How the heck can ya regulate/prohibit someone from basically printing directions to a spot on a website?

 

That isn't what he is regulating...he is regulating the cache existing on the property.

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No, actually the park manager SAID they had to approve a listing on GC.com. Obviously THEY have no control over that, but the local review can, and should for the benefit of the future of this game.

 

What really fries me though, is the attitude. THEY control OUR land and direct what we can do. In certain circumstances, this can be justified, but the attitude is far too common, and far to vague. The gaul of someone to claim that even a virtual can't be listed without thier sayso.

 

I'm done here. The topic of power hungry idiots raises my blood pressure.

 

SD

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I know actually taking this stance won't exactly endear Mr Jorgensen to our activity, but......

How the heck can ya regulate/prohibit someone from basically printing directions to a spot on a website?

 

That isn't what he is regulating...he is regulating the cache existing on the property.

Read again:

Virtual Earth Caches will be considered on a case by case basis and must be approved before being published on the Geocaching.com website.

 

Contact information for Earth cache approval:

The virtual earth cache would be an existing geological feature that is probably already published and visited by thousands of tourists. Really, the only thing that gets published on the geocaching.com website is the coordinates of the location, which allows people to use maps or gps to navigate to said pre-existing geological wonder. What is the difference between publishing a tour guide in book or website form that says "go to the park entrance, follow the road for 3 miles, turn left, go 300ft and see a really cool rock formation" and "go to N12 34.567 W98 76.543 using your gps or a map and see a really cool rock formation."?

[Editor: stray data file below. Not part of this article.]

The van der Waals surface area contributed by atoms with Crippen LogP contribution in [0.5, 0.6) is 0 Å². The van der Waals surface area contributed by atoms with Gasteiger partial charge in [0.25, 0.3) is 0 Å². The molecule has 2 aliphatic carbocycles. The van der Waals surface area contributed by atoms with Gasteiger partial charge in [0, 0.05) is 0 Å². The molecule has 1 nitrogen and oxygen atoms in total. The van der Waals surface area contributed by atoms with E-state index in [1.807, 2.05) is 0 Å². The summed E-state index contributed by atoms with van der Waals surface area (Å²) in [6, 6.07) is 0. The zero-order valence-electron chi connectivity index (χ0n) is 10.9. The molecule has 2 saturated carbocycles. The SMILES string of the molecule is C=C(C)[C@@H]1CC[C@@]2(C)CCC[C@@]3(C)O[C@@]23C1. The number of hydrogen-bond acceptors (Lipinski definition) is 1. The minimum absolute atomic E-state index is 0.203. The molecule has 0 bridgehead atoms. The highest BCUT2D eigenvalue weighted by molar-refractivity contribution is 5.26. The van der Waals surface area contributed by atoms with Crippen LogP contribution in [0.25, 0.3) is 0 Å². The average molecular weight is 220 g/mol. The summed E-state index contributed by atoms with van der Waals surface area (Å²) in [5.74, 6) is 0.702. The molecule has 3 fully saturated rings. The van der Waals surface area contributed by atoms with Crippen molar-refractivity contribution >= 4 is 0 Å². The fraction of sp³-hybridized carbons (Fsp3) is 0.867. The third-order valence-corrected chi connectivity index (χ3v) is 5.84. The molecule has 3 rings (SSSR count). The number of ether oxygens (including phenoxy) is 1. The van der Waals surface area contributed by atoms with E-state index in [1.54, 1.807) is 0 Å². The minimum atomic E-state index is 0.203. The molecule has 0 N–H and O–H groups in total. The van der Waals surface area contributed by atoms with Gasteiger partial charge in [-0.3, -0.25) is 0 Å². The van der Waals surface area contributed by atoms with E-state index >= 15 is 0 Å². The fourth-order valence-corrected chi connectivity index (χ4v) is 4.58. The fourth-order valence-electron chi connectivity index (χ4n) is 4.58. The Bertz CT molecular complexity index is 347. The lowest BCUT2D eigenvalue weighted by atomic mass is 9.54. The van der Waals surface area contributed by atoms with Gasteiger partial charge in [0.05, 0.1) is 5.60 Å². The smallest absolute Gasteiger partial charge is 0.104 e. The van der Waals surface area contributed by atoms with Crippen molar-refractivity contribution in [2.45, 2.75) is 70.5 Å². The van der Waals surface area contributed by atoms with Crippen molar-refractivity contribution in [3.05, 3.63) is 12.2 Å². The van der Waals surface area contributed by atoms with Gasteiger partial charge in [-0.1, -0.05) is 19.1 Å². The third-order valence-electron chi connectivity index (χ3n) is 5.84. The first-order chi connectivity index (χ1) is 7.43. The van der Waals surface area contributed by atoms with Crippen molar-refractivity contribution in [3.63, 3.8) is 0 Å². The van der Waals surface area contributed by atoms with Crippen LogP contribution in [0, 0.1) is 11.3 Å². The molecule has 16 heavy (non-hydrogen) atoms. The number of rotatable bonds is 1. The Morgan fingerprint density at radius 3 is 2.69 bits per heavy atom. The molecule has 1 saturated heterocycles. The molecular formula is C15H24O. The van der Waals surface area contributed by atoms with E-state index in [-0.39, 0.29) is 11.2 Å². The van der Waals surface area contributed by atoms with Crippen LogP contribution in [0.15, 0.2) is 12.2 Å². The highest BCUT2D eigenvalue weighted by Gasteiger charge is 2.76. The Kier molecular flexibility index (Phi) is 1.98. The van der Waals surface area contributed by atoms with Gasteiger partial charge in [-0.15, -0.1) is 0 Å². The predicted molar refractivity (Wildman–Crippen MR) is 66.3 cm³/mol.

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The virtual earth cache would be an existing geological feature that is probably already published and visited by thousands of tourists. Really, the only thing that gets published on the geocaching.com website is the coordinates of the location, which allows people to use maps or gps to navigate to said pre-existing geological wonder. What is the difference between publishing a tour guide in book or website form that says "go to the park entrance, follow the road for 3 miles, turn left, go 300ft and see a really cool rock formation" and "go to N12 34.567 W98 76.543 using your gps or a map and see a really cool rock formation."?

 

I understand what an earth cache is. I understand what a log is on geocaching.com. I said he is regulating the physical cache. It would appear the Reviewer is assisting him on the gc.com side, but the point is...he maintains the location and if he, or someone that works there, finds the coordinates that point to that land then I believe gc.com policy is to work in conjunction with land managers and their complaints will dictate gc.com taking care of the virtual listing.

Edited by egami
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I agree with the OP that the hiding without permission is dangerous to the sport. I also agree with several other posters that feel public lands are being way over-regulated.

 

But then, I also agree with the person who said the land manager really doesn't have any control over an earthcache which is virtual. (hmm, should we bring up the "bringing back virtuals" argument again? Naah...) I don't see why a reviewer should consider the feelings of a land manager in terms of placement of a virtual cache in a location. Are we going to start telling the people that approve listings on WM.com that if a McDonalds manager doesn't like his store listed as a waymark, it has to be removed?